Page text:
Our main argument is that to focus on the medium of the book (the print book), as the only precursor to the digital book (the e-book) will miss the point. We also need to focus on the symbol activity that makes books, the writing of texts (authors do not write books, Cramer notes, but texts). However, this writing is no longer merely a human activity (a practice of human language), but also the outcome of a software system that is intrinsic to the writing of digital text formats (the practice of code and computation). Our approach is in line with software arts’ call to reflect the tool rather than the medium, as expressed by Kim Cascone. Today, however, our tools of writing have become embedded in a machinery of text, the contemporary ‘printing press’ (from Google to Amazon), and in this sense the manufacturing process of words become the center of our attention. Similarly to a notion of literature as a reflection on what makes language (the symbol activity of language), contemporary literary experiments may reflect, and challenge this production of language and text that takes place in the Google galaxy.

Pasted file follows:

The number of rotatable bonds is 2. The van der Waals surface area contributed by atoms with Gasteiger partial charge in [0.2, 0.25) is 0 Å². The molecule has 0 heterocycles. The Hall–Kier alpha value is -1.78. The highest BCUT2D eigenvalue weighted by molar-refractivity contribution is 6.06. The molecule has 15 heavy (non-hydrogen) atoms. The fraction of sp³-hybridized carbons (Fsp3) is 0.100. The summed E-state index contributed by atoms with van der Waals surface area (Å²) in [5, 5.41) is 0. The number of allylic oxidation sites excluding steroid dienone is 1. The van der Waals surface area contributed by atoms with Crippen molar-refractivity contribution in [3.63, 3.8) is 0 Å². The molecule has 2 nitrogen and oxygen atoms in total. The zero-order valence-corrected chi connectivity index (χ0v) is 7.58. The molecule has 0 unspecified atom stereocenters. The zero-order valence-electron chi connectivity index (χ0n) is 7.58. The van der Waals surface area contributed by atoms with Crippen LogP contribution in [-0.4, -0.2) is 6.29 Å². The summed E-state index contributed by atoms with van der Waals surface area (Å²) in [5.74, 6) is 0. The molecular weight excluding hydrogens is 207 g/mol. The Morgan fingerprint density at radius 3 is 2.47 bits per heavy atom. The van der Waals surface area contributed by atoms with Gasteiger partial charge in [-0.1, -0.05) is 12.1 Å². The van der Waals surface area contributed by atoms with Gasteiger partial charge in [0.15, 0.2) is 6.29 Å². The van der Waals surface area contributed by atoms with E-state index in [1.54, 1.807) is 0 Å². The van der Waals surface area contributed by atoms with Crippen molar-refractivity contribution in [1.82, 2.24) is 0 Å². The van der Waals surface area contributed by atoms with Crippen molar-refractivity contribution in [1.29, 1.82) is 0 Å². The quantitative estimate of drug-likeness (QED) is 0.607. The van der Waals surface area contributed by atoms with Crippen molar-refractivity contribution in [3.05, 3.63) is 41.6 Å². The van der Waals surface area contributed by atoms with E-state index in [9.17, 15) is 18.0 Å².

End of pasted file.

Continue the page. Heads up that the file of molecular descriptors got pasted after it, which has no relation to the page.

In other words, with the normalization of e-books, what is changing (what is ‘post’ in the ‘post-digital book’) is not just the digitization of books, but more significantly the ecology and infrastructure in and around books – and how Google, Amazon, YouTube, etc. have become embedded in the foundations of our culture of writing and of books (from libraries to universities). It is this infrastructure that we want to address in this paper, its implications, and how it is currently being reflected and scrutinized in contemporary digital literature. But let us first delve into a deeper understanding of the paradoxes of post-digital books that e-literature may address.

Revolution or reaction?

As a cultural phenomenon, the book is caught in between being, on the one hand, an endless maze and a ‘garden of forking paths’ (as Jorge Louis Borges reminds us), and on the other, singular objects with clear and copyrighted authority. The digitization of text has often been associated with the maze, and a networked, hypertextual infrastructure. For instance, Noah Wardrip-Fruin and Nick Montfort begin their New Media Reader with Borges’ text, arguing that even though Borges did not write a hypertext, he invented the hypertext novel as a theory well before the public disclosure of the computer. He encoded the idea of ‘fiction’ as a theory of a universe in which everything can happen, a theory of a shared and networked ‘writing space,’ in the words of Jay Bolter5.